Reading Time: 4 minutes

On Wednesday, NBC’s streaming service Peacock released a six-part documentary series called Shadowland in which a team led by filmmaker Joe Berlinger shadows people responsible for and affected by various conspiracy theories.

From that vantage point, the show “reveals how conspiracy theories have moved from the margins to the mainstream, exploring how people come to their beliefs… and what makes these theories so alluring.”

YouTube video

One of the subjects in Shadowland is Christian hate-preacher Greg Locke, of Global Vision Bible Church in Tennessee, whose story is shown primarily in the second and third episodes of the series. (I make an unexpected cameo in the series; a clip from one of my YouTube videos about Locke is used in Episode 2.)

As someone who’s written about Locke for years, and after watching both of those episodes, I can safely say it gives viewers a fairly accurate picture of Locke. He’s a confident speaker who realized years ago that trolling liberals was far more powerful and appealing than talking about Jesus. He openly brags on camera about how the anti-gay and anti-trans videos he posted on Facebook helped his page get verified and gain tens of thousands of followers in a relatively short amount of time.

The show also includes footage of Locke chumming it up with Republican operative and convicted felon Roger Stone before Stone’s appearance at his church. The show includes footage of him burning books in a bonfire. Locke openly speaks to the producers about how COVID is a hoax and how Bill Gates and George Soros helped “steal” the 2020 election. He also shows some fear about getting subpoenaed over the January 6 insurrection attempt, though that has never transpired because Locke, as far as we know, wasn’t involved in the organizing nor did he enter the Capitol. (In a book he published this summer, Locke suggested the whole insurrection was a hoax.)

The point is: If you knew nothing about Greg Locke before watching Shadowland, you would come away with a fair snapshot of what he’s usually like. He’s a guy who uses Christianity to spread conservative propaganda and right-wing conspiracy theories, and he doesn’t care how many people he hurts along the way.

There are no “hot mic” moments when Locke says anything surprising. There’s no need. He says plenty of insane things when the camera is right in his face.

And yet, last night, Locke told his congregation that the documentary purposely made him look bad and that the filmmakers were as horrible as Christian preachers who don’t share his extreme and hateful views.

You know, when you go home tonight, anybody got Peacock? It’s like Netflix, you know, pay to play subscription. Our show drops today. Six-part series called Shadowland. We’re in the first of the six, but our church is predominantly in the second and third episode. They end with, like, a six-minute clip of me. Wayne shared it with me.

We going to lay in bed with some ice cream and watch it tonight. Amen.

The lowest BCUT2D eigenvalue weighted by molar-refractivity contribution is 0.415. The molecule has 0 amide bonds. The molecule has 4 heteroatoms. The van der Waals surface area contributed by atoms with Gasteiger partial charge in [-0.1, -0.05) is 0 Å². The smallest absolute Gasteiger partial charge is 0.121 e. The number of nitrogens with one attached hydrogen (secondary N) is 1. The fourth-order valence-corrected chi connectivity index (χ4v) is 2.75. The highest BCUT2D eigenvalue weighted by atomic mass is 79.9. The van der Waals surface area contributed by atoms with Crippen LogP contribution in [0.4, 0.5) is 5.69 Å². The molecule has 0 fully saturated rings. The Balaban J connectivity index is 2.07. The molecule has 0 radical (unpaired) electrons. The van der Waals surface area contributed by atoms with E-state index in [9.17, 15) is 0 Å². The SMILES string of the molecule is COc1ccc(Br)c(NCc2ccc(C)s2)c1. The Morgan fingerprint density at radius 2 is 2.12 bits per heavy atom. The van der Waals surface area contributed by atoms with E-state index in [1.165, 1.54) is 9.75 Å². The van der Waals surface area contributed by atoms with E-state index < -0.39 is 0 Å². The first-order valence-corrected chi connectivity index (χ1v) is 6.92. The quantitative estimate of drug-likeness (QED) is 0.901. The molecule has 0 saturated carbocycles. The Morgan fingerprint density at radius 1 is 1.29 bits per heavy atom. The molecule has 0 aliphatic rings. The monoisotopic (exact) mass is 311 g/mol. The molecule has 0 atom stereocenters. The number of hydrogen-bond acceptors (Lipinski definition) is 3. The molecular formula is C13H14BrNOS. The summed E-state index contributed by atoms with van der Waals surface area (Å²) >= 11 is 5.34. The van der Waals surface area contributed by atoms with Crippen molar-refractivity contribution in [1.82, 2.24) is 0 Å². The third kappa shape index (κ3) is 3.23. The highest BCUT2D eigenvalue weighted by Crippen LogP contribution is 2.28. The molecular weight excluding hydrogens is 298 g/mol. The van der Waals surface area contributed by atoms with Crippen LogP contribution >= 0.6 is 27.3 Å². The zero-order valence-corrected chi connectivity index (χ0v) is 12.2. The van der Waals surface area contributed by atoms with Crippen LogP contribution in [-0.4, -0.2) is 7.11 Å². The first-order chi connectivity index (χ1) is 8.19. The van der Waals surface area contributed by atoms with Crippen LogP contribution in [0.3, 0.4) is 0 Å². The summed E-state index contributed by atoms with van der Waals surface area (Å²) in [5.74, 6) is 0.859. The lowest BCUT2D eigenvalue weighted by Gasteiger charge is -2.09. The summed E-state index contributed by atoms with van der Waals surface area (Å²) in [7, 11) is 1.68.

But you know what they did? It’s interesting, and I expect this from lost people. They did everything against us that they promised they wouldn’t do. Made us look like idiots. Made us look like insurrectionist, QAnon conspiracy theorists. Whatever. Turned mics on backstage. Tried to get me on a hot mic. Tried to do anything they can. They ain’t got nothing on us.

One of our ex-staff members sold ’em footage from January 6 of me with a bullhorn… standing on a trailer, preaching at the Capitol, which, as Paul said, “I repent not.”

Somebody’s gotta stand up and save this wicked nation.

But it’s interesting how they spin a narrative. I’m really interested in, like Chapter Two and Chapter Three, the different episodes, where this is going. I mean, they followed me around for, like, two months, right? I’m interested. They went to restaurants with us. I mean, they went everywhere. They did, like, everything but watch me blow my nose… and probably got that on a mic somewhere, right?

But it’s interesting how they take a narrative and they spin it wildly out of control.

And you know what? I’ll watch it tonight and laugh. But you know what I don’t laugh at? When these preachers do it, because they’re just as guilty as the rest of them. Fake news.

I will say this again: The filmmakers gave Locke plenty of time to speak. They showed footage from his church services as well as one-on-one interviews in which he elaborated on the same subjects. They don’t put words into his mouth.

Locke says the filmmakers made his church “look like idiots” but most of the footage was of Locke preaching. It’s not like the filmmakers added their own narration. They didn’t make him look like a conspiracy theorist; he is one. They simply held up a camera in front of Locke’s face and pushed “record.”

There’s nothing in the series that would shock anyone who’s watched him flail during a CNN interview or insist that people wearing masks were banned from entering his circus tent church.

As usual, Greg Locke makes Greg Locke look bad, and Shadowland just reveals that to a different audience.

Locke, of course, should’ve seen all this coming. He knew when he was wearing a microphone and when the cameras were on. He must have known what the series was about. He agreed to appear on camera because he believes all attention is good attention.

He also knows that pretending to be persecuted is a crowd-pleaser for white evangelicals. That’s why no one should be surprised that he’s whining about a documentary series he volunteered to participate in and that depicted him fairly. He knows virtually no one in his church will actually watch the show. It’s a lot easier, then, to just tell them the filmmakers were mean to him. Locke knows they’ve never going to check for themselves.

Avatar photo

Hemant Mehta is the founder of, a YouTube creator, podcast co-host, and author of multiple books about atheism. He can be reached at @HemantMehta.